|May 29, 2011|
According to reliable sources, despite the tight security, on May 28, 2011, hundreds of Mongolian students and herders took to the streets of eastern Southern Mongolia’s Ulaanhad (Chi Feng) City to demand the rights of the Mongolian people be respected.
“Yes, Mongolian students took to the streets of Xincheng District of Ulaanhad yesterday,” a business person near the Ulaanhad Normal School, home to thousands of Mongolian students, said.
“Some Mongolian herders from fairly long distances also joined the protest,” a Mongolian physician who asked not to be identified told SMHIRC, “but the protestors were dispersed shortly by riot police and army.”
Riot police and army troops have been dispatched to Tongliao Municipality (former Jirim League), home to the largest Mongolian population (1.5 million), where all Mongolian schools and colleges are now under heavy guard.
“I have been put under home confinement, and if I want to go out I must get an approval,” Mr. Almas Sharnud, a dissident and activist in Tongliao City, told SMHRIC over the phone, “two security personnel follow me publicly when I go out.”
“Several friends of mine told me that on the morning of May 28, around 6:00AM, hundreds of Mongols gathered near the Sharmurun Square,” Almas said, “but reportedly they were immediately dispersed by the army deployed from the Shen Yang Military District.”
“No one can get close to Sharmurun Square now. There is heavy presence of army and police,” a Mongolian company worker who asked not to be identified told SMHRIC over the phone.
In Dongsheng, capital city of the coal-rich Ordos league, the authorities are on high alert. Streets are sealed off and schools are closed.
“Police visit our home more regularly than before and monitor our daily activities even closer,” Ms. Bayanhuaar, wife of Batzangaa who was deported from Mongolia back to China while he was seeking political asylum with the United Nations High Commissioner for Refugee (UNHCR) in Ulaanbaatar, told SMHRIC, “it is extremely outrageous that they try to control our every movement.”
In Shiliin-gol league, where the first protests started following the killing of Mergen, security is extremely tight. The League capital Shiliin-hot, Left Ujumchin Banner, Right Ujumchin Banner, Shuluun Huh Banner, and Huveet Shar Banner are under the highest alert. Another 9 herders were arrested in Sangiindalai Sum alone in Shuluun Huh Banner. Y. Baatar, a prominent activist and right defender, has been missing since Friday. Despite the security clampdown, hundreds of herders in Hankal sum of Shuluun Huh Banner continue a round-the-clock blockade of oil company trucks.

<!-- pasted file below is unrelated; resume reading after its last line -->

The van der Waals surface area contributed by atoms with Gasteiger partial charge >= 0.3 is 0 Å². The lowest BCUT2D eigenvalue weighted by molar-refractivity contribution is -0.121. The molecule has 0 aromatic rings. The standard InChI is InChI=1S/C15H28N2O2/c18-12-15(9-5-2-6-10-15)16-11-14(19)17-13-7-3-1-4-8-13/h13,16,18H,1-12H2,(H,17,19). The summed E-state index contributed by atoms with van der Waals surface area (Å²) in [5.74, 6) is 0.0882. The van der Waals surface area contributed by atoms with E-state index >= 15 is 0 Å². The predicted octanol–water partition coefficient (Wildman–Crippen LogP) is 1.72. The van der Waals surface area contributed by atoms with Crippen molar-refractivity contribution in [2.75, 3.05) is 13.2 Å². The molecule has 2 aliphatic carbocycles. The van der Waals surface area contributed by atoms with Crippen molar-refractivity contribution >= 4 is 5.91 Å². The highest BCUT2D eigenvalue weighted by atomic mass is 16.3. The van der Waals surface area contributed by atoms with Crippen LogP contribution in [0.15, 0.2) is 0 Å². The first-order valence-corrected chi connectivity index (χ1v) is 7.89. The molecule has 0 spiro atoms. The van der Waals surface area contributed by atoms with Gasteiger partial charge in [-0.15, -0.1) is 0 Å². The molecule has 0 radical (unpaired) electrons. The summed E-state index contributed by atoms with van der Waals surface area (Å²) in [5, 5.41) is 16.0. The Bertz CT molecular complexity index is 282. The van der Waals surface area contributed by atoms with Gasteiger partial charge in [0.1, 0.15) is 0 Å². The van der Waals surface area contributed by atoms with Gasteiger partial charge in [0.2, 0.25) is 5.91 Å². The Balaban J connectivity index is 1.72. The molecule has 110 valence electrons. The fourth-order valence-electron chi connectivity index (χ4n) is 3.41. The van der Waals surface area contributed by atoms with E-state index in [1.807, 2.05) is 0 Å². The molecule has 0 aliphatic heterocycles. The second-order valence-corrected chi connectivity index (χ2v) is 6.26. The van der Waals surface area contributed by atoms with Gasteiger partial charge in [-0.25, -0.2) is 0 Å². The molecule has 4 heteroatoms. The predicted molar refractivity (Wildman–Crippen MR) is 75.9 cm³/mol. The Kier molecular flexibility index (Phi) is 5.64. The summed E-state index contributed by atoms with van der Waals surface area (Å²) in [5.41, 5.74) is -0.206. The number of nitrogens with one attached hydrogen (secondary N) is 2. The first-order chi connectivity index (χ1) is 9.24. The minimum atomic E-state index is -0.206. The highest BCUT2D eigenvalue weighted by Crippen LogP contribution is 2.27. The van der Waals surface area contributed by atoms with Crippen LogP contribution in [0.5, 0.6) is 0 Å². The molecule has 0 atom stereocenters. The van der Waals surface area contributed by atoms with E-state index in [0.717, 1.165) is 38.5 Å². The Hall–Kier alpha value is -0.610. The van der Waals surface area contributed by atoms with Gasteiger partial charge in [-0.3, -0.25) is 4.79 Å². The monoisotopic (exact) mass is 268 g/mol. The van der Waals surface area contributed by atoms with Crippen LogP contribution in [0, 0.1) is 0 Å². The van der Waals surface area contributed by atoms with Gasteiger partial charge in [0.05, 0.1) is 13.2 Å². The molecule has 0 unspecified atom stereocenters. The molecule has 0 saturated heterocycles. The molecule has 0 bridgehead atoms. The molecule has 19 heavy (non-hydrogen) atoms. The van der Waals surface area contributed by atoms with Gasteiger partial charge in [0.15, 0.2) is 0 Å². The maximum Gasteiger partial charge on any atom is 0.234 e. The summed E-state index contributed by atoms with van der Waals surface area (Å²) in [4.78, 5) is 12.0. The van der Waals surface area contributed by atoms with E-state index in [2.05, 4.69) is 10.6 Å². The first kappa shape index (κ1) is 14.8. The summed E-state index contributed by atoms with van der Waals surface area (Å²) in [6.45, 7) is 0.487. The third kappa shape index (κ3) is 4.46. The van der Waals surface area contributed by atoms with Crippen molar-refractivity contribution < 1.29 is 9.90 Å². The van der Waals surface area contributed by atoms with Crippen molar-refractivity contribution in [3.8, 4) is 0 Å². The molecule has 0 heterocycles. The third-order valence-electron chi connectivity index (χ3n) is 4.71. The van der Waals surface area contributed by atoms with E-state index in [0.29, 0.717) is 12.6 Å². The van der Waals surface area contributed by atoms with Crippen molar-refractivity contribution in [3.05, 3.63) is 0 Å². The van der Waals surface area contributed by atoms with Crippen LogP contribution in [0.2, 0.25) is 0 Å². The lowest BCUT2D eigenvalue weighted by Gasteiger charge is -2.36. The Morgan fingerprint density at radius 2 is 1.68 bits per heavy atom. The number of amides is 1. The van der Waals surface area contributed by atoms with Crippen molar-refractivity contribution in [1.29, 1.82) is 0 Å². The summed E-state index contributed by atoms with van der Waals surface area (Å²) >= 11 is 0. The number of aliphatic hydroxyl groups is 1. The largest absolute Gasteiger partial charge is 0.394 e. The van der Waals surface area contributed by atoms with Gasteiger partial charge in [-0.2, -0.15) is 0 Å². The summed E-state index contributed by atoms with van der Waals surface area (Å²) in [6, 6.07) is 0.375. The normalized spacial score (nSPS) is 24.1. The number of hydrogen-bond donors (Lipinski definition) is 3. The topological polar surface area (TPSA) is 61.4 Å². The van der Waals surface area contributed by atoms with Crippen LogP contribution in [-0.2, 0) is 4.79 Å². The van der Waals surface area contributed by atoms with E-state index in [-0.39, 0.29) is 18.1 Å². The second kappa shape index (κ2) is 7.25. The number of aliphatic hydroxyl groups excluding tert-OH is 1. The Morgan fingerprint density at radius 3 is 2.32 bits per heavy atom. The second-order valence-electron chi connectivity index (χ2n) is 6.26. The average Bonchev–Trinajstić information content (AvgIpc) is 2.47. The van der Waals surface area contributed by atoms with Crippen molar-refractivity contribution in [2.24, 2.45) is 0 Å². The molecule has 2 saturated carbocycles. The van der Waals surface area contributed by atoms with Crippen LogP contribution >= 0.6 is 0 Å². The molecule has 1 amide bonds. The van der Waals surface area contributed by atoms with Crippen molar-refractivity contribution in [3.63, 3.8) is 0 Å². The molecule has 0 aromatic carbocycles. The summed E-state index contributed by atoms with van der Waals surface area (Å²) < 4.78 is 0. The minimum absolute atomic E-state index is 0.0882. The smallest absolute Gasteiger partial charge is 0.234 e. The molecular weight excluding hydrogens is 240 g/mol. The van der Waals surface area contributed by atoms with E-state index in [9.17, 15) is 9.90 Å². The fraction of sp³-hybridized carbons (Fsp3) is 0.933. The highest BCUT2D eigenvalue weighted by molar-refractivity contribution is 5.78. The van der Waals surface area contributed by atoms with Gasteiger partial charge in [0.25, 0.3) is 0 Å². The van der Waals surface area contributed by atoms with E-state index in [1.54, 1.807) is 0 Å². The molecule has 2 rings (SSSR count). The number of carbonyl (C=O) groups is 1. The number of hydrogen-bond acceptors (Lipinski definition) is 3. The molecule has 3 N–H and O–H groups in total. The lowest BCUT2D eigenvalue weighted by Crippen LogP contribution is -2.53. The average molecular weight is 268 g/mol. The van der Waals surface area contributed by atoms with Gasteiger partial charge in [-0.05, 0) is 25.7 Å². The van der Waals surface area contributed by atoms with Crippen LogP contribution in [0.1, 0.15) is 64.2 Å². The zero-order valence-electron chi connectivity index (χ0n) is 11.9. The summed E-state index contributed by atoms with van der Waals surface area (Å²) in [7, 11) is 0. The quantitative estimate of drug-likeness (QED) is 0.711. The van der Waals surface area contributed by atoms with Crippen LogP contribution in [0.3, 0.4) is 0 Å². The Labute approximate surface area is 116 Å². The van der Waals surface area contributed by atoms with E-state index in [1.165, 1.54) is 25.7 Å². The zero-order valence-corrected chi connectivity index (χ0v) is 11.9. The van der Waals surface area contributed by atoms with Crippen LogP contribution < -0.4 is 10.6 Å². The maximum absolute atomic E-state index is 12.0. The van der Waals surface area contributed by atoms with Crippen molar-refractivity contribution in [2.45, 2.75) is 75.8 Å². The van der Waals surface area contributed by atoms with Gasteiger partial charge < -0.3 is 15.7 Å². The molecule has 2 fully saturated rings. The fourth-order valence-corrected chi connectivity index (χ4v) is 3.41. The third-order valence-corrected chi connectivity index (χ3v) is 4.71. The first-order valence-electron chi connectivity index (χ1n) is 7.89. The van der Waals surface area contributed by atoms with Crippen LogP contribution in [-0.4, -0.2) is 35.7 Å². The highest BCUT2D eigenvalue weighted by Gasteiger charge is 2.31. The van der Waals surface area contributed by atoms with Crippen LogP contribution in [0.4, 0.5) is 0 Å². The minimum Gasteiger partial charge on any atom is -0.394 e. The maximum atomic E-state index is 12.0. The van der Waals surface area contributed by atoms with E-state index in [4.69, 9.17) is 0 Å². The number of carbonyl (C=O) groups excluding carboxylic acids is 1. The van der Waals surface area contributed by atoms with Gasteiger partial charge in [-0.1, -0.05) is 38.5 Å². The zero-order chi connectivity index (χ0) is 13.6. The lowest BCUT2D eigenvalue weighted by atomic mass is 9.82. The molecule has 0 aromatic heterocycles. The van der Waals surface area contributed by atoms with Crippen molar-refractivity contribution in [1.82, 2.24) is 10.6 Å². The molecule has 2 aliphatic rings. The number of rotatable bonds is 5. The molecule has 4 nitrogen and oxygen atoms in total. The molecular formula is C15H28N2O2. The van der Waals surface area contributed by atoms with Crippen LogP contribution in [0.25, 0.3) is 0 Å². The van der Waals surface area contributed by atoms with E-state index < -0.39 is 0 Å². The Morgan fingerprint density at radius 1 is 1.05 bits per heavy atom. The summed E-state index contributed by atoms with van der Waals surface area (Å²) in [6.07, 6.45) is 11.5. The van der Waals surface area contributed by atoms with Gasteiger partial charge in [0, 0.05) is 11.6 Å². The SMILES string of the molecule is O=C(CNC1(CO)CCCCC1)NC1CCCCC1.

Social media including QQ instant messenger, text messaging and Internet chatting that played a crucial role in organizing large scale of protests in the region are almost completely shutdown. Phone calls to many schools, colleges and institutions where there are substantial number of Mongolian students are mostly unanswered.
In this unprecedented surge of protests throughout Southern Mongolia, where the pent up grievances of millions of Mongols have surfaced, the SMHRIC joins the many individuals and human rights organizations who have urged Chinese authorities to show restraint and conciliation and avoid bloodshed and violence. We urge Chinese authorities to see these protests as an opportunity to engage in dialogue with the Southern Mongolians and understand that these actions are an expression of a people’s desire to achieve their constitutionally guaranteed rights. These rights can no longer be disrespected.
Photos of Hohhot, capital city of Southern Mongolia, under marshal law (05/29/2001):
Ready to crash any protest of the Mongols
"Armed police" vehicles
Heavy army vehicle
Streets sealed off
Security cameras everywhere
Mobile security equipment
Xinhua Square, location of the planned mass demonstration, sealed off
Squares sealed off and heavily guarded
Sealed off and guarded
Police and army personnel cook on the streets
Soy sauce, cooking oil and army logistics